ST. LOUIS (KMOX) – Southwest Airlines executives touched down in St. Louis for a day to make their pitch to businesses that Lambert has a robust offering of direct flights — and could see even more in the near future.
“What we’re hearing generally from the business community, I think, quite frankly, is that some people are more focused on the past in terms of what may have been lost and don’t really have the awareness of how much has happened since, for example, the TWA and American hubs went away,” said Executive Vice President Ron Ricks in an exclusive interview Thursday with KMOX’s Michael Calhoun.
“The bottom line is that St. Louis, compared to many other comparable markets in the United States of America, enjoys a very very good level of air service,” he said, adding, “it may not be perfect. It maybe could be improved. But you’re starting with a very solid foundation.”
Ricks said he’ll take suggestions for improvement back to the headquarters in Dallas.
Southwest, unlike the “legacy” carriers like American, United, U.S. Airways and Delta, does not have a hub system, instead focusing on point-to-point routes between cities.
St. Louis ranks within the top ten busiest markets for Southwest, with an offering of 95 daily flights at Lambert to 34 direct destinations. That’s 94,000 seats a week.
Those numbers could increase, Ricks said, dependent upon whether more local frequent flyers decide to tear up their former TWA allegiances and switch to Southwest. He also met with regional political leaders about how to jointly market St. Louis to both leisure travelers and businesses looking for a move.
But Southwest, he said, definitely sees potential for growth at Lambert. Concourse D, the now-mothballed former home for many TWA flights, is an avenue for easy and painless expansion.
“St. Louis is in a good situation compared to some other airports, in that we should be so lucky to need more space, because, if the need is there, it can be easily provided,” he said.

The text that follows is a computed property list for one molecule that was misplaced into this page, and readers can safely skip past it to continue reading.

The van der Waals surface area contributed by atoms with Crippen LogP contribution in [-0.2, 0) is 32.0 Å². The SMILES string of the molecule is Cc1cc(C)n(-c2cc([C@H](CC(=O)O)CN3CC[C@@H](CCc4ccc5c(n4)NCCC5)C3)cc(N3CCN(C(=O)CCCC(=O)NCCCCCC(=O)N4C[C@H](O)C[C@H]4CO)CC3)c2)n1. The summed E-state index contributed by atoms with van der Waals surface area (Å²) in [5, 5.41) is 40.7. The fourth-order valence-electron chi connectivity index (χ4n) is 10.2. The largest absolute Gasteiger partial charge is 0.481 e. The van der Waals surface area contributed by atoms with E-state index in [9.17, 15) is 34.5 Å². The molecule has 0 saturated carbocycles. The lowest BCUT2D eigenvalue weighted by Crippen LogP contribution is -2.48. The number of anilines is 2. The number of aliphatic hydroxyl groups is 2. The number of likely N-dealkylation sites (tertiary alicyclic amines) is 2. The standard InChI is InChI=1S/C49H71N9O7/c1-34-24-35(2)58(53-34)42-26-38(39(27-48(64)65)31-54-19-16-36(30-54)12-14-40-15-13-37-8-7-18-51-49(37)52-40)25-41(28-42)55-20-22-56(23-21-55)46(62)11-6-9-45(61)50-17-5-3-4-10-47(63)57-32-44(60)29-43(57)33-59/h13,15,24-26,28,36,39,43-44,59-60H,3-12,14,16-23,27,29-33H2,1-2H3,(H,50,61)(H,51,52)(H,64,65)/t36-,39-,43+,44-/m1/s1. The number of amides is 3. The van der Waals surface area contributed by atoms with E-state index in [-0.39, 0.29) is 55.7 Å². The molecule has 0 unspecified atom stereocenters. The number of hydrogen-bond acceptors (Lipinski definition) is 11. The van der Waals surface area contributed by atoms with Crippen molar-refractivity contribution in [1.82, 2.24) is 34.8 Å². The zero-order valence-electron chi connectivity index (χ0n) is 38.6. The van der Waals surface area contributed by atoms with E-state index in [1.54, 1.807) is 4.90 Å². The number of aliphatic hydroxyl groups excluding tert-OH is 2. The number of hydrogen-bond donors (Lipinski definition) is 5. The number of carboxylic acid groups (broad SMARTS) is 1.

Lambert Director Rhonda Hamm-Niebruegge, in a separate conversation, noted that Southwest had “come around the bend” from E and that the airline’s continued growth was a reason the city hadn’t turned Concourse D into something else.
Boeing’s new, more fuel efficient “MAX” edition of the 737 aircraft, when delivered, will allow Southwest to fly further and farther. Routes to Mexico, the Caribbean, Central America and the northern tier of countries in South America are already on the airline’s drawing board.
“I would ask people in St. Louis to be patient,” Ricks told KMOX, “but, yes, ultimately there will be an ability to fly Southwest from St. Louis, on a connecting basis initially and someday we hope on a non-stop basis, to some valuable international destinations.”
But Southwest, as a company, has no plans to ever fly to Europe.
“We think that there’s really more opportunity in terms of total number of passengers and business travel and economic development to the south,” Ricks continued. “So even if we had a different airplane and we could fly to Europe, I don’t think we would do it.”
Lambert’s Hamm-Niebruegge said, of landing a flight to Europe: “I do think we’re closer and certainly there are foreign carriers looking at it and saying this is a potential spot.”
Hamm-Niebruegge noted that about 260 people a day fly to somewhere in Europe out of STL. She believes that Lambert’s routinely offered incentives are similar to those employed by Austin to land a British Airways flight to London, although a financial guarantee from the St. Louis business community would also likely be necessary to seal a deal.
MAKING THE CONNECTION
Federal restrictions on the distance of non-stop flights out of Dallas’ Love Field, a provision known as the “Wright Amendment,” have benefited St. Louis as one of the allowed direct destinations. The amendment expires in 2014, but Ricks doesn’t anticipate Lambert losing any flights as a result.
The mixture of offerings — destinations, for example — may change, but no service will be reduced, he said.
Meantime, American Airlines’ proposed merger with U.S. Airways is of little concern to Southwest, Ricks said, and the company has no plans to join the Department of Justice’s efforts to block it.
Southwest only wants one concession out of the deal: divestiture of capacity at Washington’s Reagan National Airport. The two combined carriers would control 68% of departures there.
“One reason we’re so excited about having more slots at Washington’s national airport is because [for example] we were able to fly from St. Louis to Washington Reagan and the service has been phenomenally successful.”
Ricks said the bottom line is that Southwest sees “more upside potential” in St. Louis and the company wants to be an active partner in helping to increase demand for more service.
“We’re already in a good place, St. Louis is in a good place, Southwest is in a good place in St. Louis,” he said, “But we think there’s more to be done.”
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